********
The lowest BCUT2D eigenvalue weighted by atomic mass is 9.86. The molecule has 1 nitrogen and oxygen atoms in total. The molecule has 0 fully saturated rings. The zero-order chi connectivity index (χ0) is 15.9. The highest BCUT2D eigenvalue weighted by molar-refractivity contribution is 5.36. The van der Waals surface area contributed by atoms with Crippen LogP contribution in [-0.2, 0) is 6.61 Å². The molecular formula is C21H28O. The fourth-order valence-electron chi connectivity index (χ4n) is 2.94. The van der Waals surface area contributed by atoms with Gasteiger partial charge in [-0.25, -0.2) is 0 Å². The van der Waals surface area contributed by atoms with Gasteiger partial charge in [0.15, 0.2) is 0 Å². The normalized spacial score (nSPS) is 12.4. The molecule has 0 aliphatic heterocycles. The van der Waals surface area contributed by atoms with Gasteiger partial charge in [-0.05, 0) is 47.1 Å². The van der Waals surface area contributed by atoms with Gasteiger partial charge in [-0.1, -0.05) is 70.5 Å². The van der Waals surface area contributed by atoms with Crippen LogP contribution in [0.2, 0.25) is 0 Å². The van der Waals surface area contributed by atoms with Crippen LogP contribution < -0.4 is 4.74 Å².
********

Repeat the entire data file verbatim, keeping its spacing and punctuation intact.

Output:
The lowest BCUT2D eigenvalue weighted by atomic mass is 9.86. The molecule has 1 nitrogen and oxygen atoms in total. The molecule has 0 fully saturated rings. The zero-order chi connectivity index (χ0) is 15.9. The highest BCUT2D eigenvalue weighted by molar-refractivity contribution is 5.36. The van der Waals surface area contributed by atoms with Crippen LogP contribution in [-0.2, 0) is 6.61 Å². The molecular formula is C21H28O. The fourth-order valence-electron chi connectivity index (χ4n) is 2.94. The van der Waals surface area contributed by atoms with Gasteiger partial charge in [-0.25, -0.2) is 0 Å². The van der Waals surface area contributed by atoms with Gasteiger partial charge in [0.15, 0.2) is 0 Å². The normalized spacial score (nSPS) is 12.4. The molecule has 0 aliphatic heterocycles. The van der Waals surface area contributed by atoms with Gasteiger partial charge in [-0.05, 0) is 47.1 Å². The van der Waals surface area contributed by atoms with Gasteiger partial charge in [-0.1, -0.05) is 70.5 Å². The van der Waals surface area contributed by atoms with Crippen LogP contribution in [0.2, 0.25) is 0 Å². The van der Waals surface area contributed by atoms with Crippen LogP contribution < -0.4 is 4.74 Å².